This article claims that:

Also, despite popular belief, "Only time will sober a person up. Drinking strong coffee, exercising or taking a cold shower will not help." So, if you're buzzing but think you'll be alright after a caffeine binge and frigid shower - think again.

I've heard various forms of claims on both sides of this issue. That drinking coffee, doing exercise, a cold shower, eating greasy food, etc, will help one sober up faster. Also that nothing, other than time, will help.

What is the truth?

I can imagine that only time will help reduce one's BAC, which is the legal definition of drunkenness for the purpose of driving in most (or all?) locations. But my own experience suggests that a brisk walk, cold water, cold air, caffeine, etc, can help me feel less intoxicated. Are there multiple phenomenon at play here, which might lend credibility to both sides of the claim? Is there any objective measure by which some activity, other than simply waiting, can make one more sober?

  • Do Mythbusters' (n=1) experiments count?
    – Oddthinking
    Jan 29, 2015 at 22:24
  • 2
    @Oddthinking No, but I always wanted to see someone get slapped in slow motion.
    – rjzii
    Jan 30, 2015 at 14:16
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    It seems like the problem is that "sober" is ill defined. It could be defined in terms of blood alcohol content, or the subject's own perception of drunkenness, or the impairment in their ability to perform various tasks, or possibly other ways. You might get different answers depending on which definition you choose. Jan 31, 2015 at 15:15
  • @NateEldredge: I believe the question adequately addresses that issue, does it not?
    – Flimzy
    Feb 2, 2015 at 16:10
  • A related question examines the specific case of eating food before, or while, drinking, and concludes that it slows the rate of alcohol absorption. Feb 2, 2015 at 16:42

1 Answer 1


In this answer, soberity is defined as:

the condition of not having any measurable levels, or effects from mood-altering drugs especially alcohol.

It seems that mixing stimulants with alcohol has a masking effect:

Stimulants & Alcohol: A MASKING EFFECT When you mix alcohol with stimulants, the stimulants mask the effects of how your body is experiencing the alcohol. Depending on how much is consumed, over the course of however many hours, your Blood Alcohol Levels may feel inaccurate due to the fact the stimulants are interrupting the body’s natural ability to process the alcohol and send you the appropriate messages. (ref)

In a post, the National Council on Alcoholism and Drug Dependence has announced that mixing energy drinks (stimulants with a lot of caffeine) with alcohol (depressant) can lead to “wide-awake drunkenness,” where caffeine masks the feeling of drunkenness but does not decrease actual alcohol-related impairment.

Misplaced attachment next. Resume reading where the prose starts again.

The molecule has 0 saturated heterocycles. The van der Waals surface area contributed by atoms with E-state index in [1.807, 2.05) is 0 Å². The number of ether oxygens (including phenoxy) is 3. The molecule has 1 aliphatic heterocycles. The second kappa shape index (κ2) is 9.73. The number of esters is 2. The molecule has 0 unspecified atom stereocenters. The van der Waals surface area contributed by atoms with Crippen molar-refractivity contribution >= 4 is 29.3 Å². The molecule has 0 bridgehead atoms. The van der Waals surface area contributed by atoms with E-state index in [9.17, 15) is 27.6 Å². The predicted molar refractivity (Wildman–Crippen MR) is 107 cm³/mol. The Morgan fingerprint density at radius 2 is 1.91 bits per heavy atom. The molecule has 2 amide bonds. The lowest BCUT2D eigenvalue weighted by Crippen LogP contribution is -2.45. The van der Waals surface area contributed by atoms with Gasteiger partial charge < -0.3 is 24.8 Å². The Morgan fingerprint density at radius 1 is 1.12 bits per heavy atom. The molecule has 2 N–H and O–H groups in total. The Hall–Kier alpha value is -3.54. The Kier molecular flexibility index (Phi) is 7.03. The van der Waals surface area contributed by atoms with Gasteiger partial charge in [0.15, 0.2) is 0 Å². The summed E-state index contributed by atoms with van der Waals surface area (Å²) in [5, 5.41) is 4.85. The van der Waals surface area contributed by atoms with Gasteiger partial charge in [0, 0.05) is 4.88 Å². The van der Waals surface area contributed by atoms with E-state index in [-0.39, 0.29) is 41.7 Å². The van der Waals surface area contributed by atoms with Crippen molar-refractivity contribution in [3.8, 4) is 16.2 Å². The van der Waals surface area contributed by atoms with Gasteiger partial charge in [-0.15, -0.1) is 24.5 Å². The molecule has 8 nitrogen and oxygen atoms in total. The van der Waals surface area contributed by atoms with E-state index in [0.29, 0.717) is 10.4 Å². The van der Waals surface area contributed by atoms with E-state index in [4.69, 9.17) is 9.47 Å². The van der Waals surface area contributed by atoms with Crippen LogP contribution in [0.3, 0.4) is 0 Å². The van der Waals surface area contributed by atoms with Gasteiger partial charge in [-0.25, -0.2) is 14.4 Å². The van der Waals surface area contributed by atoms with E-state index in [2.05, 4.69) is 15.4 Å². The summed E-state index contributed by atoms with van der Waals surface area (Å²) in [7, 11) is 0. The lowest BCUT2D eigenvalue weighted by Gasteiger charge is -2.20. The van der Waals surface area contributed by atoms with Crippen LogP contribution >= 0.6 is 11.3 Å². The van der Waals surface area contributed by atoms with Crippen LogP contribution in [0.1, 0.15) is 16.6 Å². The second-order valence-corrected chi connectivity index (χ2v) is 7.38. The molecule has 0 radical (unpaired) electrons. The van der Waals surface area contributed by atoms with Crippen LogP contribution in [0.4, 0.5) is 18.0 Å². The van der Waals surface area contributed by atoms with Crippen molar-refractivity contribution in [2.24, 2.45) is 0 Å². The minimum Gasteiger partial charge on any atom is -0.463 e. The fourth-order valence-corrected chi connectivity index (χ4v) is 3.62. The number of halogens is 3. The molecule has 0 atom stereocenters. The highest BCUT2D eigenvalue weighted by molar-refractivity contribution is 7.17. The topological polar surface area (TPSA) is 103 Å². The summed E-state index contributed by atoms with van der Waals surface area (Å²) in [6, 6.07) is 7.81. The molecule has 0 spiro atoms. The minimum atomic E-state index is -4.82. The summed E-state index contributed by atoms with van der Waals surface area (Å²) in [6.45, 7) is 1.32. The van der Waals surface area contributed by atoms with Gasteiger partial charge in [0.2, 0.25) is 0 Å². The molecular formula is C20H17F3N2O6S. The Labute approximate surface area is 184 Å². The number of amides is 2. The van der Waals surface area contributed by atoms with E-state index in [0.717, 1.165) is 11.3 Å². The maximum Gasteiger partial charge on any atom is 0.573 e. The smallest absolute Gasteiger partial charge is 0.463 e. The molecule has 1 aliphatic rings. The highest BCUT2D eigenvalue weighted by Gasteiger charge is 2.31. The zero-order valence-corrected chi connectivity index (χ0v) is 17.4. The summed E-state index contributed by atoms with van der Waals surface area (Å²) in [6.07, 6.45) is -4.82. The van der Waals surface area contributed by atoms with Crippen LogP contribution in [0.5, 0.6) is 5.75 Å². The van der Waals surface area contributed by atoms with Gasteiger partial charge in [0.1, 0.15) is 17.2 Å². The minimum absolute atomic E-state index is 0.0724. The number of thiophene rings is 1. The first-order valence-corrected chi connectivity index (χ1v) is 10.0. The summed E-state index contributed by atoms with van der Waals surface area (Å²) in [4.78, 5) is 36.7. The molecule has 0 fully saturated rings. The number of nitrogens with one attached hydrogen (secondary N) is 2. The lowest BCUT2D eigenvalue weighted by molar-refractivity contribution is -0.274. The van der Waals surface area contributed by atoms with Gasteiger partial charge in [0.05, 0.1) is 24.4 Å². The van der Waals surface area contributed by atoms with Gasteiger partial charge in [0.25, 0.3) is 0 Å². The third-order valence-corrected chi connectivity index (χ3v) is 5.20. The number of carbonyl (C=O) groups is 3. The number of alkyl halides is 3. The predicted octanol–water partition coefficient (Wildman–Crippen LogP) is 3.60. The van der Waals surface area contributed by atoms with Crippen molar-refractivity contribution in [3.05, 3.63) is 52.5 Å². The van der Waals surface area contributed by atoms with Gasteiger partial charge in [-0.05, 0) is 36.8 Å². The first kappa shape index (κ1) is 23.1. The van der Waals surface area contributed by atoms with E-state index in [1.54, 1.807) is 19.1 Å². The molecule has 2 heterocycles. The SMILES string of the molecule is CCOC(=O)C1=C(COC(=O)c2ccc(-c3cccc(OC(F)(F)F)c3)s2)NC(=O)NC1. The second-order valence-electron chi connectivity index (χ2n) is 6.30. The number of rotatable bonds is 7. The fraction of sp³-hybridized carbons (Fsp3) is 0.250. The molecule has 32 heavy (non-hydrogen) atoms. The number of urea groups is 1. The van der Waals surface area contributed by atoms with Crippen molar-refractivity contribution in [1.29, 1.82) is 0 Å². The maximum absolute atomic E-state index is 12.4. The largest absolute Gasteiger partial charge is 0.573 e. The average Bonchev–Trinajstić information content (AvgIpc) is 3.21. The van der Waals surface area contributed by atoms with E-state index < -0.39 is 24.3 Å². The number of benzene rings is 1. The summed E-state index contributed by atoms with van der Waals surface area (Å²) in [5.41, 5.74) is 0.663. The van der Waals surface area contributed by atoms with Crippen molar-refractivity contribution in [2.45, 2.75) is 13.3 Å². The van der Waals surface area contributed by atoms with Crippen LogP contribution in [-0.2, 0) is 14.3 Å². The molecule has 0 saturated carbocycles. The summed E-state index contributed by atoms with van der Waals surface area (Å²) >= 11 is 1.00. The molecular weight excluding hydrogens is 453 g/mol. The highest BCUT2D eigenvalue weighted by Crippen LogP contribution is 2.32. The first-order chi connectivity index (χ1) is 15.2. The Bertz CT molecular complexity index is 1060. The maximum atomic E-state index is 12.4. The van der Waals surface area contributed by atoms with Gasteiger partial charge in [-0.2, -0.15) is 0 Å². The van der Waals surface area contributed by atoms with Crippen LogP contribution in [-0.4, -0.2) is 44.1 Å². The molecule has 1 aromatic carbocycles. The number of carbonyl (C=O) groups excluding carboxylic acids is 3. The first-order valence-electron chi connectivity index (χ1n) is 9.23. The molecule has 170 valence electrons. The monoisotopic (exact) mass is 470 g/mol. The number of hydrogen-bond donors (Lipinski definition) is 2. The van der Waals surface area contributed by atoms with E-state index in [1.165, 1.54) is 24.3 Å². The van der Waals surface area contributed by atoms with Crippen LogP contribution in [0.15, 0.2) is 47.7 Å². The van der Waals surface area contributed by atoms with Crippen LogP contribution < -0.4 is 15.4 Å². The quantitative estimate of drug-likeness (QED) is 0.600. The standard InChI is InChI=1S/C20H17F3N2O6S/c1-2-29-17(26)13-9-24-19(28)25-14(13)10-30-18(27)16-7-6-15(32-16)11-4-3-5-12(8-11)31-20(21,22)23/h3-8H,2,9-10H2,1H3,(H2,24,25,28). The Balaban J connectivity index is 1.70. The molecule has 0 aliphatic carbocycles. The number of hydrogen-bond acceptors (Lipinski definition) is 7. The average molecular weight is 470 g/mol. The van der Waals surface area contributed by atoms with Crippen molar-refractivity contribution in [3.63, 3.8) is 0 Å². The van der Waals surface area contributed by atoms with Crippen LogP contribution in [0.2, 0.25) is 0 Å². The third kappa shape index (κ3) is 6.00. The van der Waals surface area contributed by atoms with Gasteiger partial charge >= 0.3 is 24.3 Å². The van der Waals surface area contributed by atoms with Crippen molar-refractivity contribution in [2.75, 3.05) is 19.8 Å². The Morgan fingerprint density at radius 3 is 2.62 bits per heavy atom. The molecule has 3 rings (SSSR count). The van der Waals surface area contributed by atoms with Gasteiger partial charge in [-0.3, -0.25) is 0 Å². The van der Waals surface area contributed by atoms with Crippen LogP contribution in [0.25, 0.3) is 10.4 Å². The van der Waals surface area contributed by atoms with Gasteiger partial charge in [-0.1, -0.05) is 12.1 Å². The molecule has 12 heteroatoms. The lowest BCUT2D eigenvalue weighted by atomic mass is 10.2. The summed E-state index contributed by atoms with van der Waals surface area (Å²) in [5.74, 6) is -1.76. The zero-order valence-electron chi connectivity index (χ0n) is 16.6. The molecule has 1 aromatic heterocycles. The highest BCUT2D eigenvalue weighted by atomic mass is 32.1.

And as you already know caffeine is stimulant.

Therefore, caffeine masks the feeling of drunkenness but does not decrease the actual alcohol-related impairment.

Still not convinced?

In 2009, someone wanted to study the effects of drinking caffeine after alcohol. Mice were given alcohol followed by the human equivalent of 8 cups of coffee. After the caffeine they seemed more alert, but they were still much worse than sober mice at getting round a maze.

Still skeptical because it is study about rats not humans, right?

So, it is true that caffeine takes away some of that fatigue when you are sober. To show that you might believe you’re sober when you’re not, NIH studied American college students from 2008. They found out that those who chose drinks containing both alcohol and caffeine, aka energy drinks, were twice as likely to get hurt in an accident and more than twice as likely to accept a lift with a driver who was over the limit. This effect was independent of the amount of alcohol consumed. This is an early study on the topic in which the students choose their own drinks and reported themselves how much they’d drunk.

It does illustrate how caffeine could fool people into thinking they're sobering up, and some of the potentially disastrous consequences.

So far, I have showed that caffeine won't make you sober, what about any other activity such as exercise?

The answer is also no!

Your body takes a certain amount of time to metabolize alcohol. The time required (on average one hour) is dependent on the quantity of alcohol dehydrogenase, a famous enzyme, that is present. You cannot make this enzyme more abundant or more effective by drinking coffee, exercising or praying to any flying spaghetti monster; it won't speed up the process. More information and evidence in the post.

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  • I am not sure about drinking, but food would also slow down the absorption of alcohol you have already ingested, by filling the stomach.
    – Jonathon
    Mar 9, 2015 at 13:39
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  • Hmm, I am seeing a bunch of university information sites claiming such, but then they are constantly spouting unsubstantiated bullshit. So that does seem any better than trusting some random Yahoo answers page.
    – Jonathon
    Mar 9, 2015 at 15:23
  • What about strenuous exercise? I have read that there have been studies that show that this does reduce alcohol levels? Mar 9, 2015 at 17:30

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